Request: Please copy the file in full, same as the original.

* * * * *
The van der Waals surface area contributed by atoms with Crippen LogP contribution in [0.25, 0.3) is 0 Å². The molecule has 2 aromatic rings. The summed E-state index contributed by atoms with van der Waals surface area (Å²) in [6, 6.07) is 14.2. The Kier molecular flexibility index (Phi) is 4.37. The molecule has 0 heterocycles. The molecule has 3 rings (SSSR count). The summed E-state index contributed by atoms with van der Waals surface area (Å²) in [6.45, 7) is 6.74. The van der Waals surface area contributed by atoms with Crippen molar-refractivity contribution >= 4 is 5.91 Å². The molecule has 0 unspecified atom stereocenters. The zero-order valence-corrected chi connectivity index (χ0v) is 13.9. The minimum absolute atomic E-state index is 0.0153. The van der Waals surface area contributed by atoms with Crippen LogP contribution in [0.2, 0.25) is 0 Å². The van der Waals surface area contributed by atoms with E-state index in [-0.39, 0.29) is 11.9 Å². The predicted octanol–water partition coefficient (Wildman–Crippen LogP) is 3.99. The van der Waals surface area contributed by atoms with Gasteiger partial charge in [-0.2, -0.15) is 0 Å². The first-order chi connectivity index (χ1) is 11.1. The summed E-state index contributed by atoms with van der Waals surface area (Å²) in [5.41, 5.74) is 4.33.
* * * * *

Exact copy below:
The van der Waals surface area contributed by atoms with Crippen LogP contribution in [0.25, 0.3) is 0 Å². The molecule has 2 aromatic rings. The summed E-state index contributed by atoms with van der Waals surface area (Å²) in [6, 6.07) is 14.2. The Kier molecular flexibility index (Phi) is 4.37. The molecule has 0 heterocycles. The molecule has 3 rings (SSSR count). The summed E-state index contributed by atoms with van der Waals surface area (Å²) in [6.45, 7) is 6.74. The van der Waals surface area contributed by atoms with Crippen molar-refractivity contribution >= 4 is 5.91 Å². The molecule has 0 unspecified atom stereocenters. The zero-order valence-corrected chi connectivity index (χ0v) is 13.9. The minimum absolute atomic E-state index is 0.0153. The van der Waals surface area contributed by atoms with Crippen LogP contribution in [0.2, 0.25) is 0 Å². The van der Waals surface area contributed by atoms with E-state index in [-0.39, 0.29) is 11.9 Å². The predicted octanol–water partition coefficient (Wildman–Crippen LogP) is 3.99. The van der Waals surface area contributed by atoms with Gasteiger partial charge in [-0.2, -0.15) is 0 Å². The first-order chi connectivity index (χ1) is 11.1. The summed E-state index contributed by atoms with van der Waals surface area (Å²) in [5.41, 5.74) is 4.33.